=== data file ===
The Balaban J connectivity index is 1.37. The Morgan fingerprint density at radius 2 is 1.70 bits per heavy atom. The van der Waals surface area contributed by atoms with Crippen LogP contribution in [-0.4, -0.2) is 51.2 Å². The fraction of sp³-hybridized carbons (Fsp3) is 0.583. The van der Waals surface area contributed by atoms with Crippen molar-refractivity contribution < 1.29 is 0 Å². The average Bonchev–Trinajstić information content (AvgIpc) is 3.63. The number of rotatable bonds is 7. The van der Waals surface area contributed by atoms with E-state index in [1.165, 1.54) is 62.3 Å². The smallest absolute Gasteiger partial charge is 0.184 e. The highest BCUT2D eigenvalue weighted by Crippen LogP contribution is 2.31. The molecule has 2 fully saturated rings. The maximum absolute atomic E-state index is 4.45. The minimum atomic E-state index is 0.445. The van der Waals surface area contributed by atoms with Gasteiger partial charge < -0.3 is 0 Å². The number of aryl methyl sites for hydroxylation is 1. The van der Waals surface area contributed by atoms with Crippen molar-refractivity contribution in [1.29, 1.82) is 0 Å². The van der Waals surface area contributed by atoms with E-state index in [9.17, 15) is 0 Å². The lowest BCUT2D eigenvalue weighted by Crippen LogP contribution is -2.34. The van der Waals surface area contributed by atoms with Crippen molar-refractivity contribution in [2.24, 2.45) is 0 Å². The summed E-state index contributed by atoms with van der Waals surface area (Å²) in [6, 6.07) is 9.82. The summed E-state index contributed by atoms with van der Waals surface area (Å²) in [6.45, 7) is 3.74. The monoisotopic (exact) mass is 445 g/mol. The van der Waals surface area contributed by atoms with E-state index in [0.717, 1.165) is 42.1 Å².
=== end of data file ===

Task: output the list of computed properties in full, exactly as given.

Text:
The Balaban J connectivity index is 1.37. The Morgan fingerprint density at radius 2 is 1.70 bits per heavy atom. The van der Waals surface area contributed by atoms with Crippen LogP contribution in [-0.4, -0.2) is 51.2 Å². The fraction of sp³-hybridized carbons (Fsp3) is 0.583. The van der Waals surface area contributed by atoms with Crippen molar-refractivity contribution < 1.29 is 0 Å². The average Bonchev–Trinajstić information content (AvgIpc) is 3.63. The number of rotatable bonds is 7. The van der Waals surface area contributed by atoms with E-state index in [1.165, 1.54) is 62.3 Å². The smallest absolute Gasteiger partial charge is 0.184 e. The highest BCUT2D eigenvalue weighted by Crippen LogP contribution is 2.31. The molecule has 2 fully saturated rings. The maximum absolute atomic E-state index is 4.45. The minimum atomic E-state index is 0.445. The van der Waals surface area contributed by atoms with Gasteiger partial charge < -0.3 is 0 Å². The number of aryl methyl sites for hydroxylation is 1. The van der Waals surface area contributed by atoms with Crippen molar-refractivity contribution in [1.29, 1.82) is 0 Å². The van der Waals surface area contributed by atoms with E-state index in [9.17, 15) is 0 Å². The lowest BCUT2D eigenvalue weighted by Crippen LogP contribution is -2.34. The van der Waals surface area contributed by atoms with Crippen molar-refractivity contribution in [2.24, 2.45) is 0 Å². The summed E-state index contributed by atoms with van der Waals surface area (Å²) in [6, 6.07) is 9.82. The summed E-state index contributed by atoms with van der Waals surface area (Å²) in [6.45, 7) is 3.74. The monoisotopic (exact) mass is 445 g/mol. The van der Waals surface area contributed by atoms with E-state index in [0.717, 1.165) is 42.1 Å².